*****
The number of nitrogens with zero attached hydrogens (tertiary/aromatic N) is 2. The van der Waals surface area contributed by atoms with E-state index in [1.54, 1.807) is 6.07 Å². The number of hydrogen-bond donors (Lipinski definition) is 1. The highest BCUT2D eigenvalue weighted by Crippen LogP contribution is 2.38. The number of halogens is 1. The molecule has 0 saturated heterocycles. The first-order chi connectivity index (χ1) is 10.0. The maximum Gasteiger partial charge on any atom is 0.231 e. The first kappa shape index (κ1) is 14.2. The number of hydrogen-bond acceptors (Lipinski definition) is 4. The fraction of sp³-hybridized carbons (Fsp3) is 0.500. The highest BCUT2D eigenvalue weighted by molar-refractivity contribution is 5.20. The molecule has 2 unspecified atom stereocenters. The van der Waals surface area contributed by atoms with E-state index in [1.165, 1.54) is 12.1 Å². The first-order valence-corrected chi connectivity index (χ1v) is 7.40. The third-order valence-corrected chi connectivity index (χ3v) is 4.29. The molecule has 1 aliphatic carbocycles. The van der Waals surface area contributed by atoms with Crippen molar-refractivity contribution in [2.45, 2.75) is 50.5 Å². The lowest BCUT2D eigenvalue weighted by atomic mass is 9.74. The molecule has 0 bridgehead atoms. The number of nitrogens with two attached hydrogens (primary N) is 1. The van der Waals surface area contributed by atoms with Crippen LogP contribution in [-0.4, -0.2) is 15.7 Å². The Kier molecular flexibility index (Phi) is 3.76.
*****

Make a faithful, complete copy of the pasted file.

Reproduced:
The number of nitrogens with zero attached hydrogens (tertiary/aromatic N) is 2. The van der Waals surface area contributed by atoms with E-state index in [1.54, 1.807) is 6.07 Å². The number of hydrogen-bond donors (Lipinski definition) is 1. The highest BCUT2D eigenvalue weighted by Crippen LogP contribution is 2.38. The number of halogens is 1. The molecule has 0 saturated heterocycles. The first-order chi connectivity index (χ1) is 10.0. The maximum Gasteiger partial charge on any atom is 0.231 e. The first kappa shape index (κ1) is 14.2. The number of hydrogen-bond acceptors (Lipinski definition) is 4. The fraction of sp³-hybridized carbons (Fsp3) is 0.500. The highest BCUT2D eigenvalue weighted by molar-refractivity contribution is 5.20. The molecule has 2 unspecified atom stereocenters. The van der Waals surface area contributed by atoms with E-state index in [1.165, 1.54) is 12.1 Å². The first-order valence-corrected chi connectivity index (χ1v) is 7.40. The third-order valence-corrected chi connectivity index (χ3v) is 4.29. The molecule has 1 aliphatic carbocycles. The van der Waals surface area contributed by atoms with Crippen molar-refractivity contribution in [2.45, 2.75) is 50.5 Å². The lowest BCUT2D eigenvalue weighted by atomic mass is 9.74. The molecule has 0 bridgehead atoms. The number of nitrogens with two attached hydrogens (primary N) is 1. The van der Waals surface area contributed by atoms with Crippen LogP contribution in [-0.4, -0.2) is 15.7 Å². The Kier molecular flexibility index (Phi) is 3.76.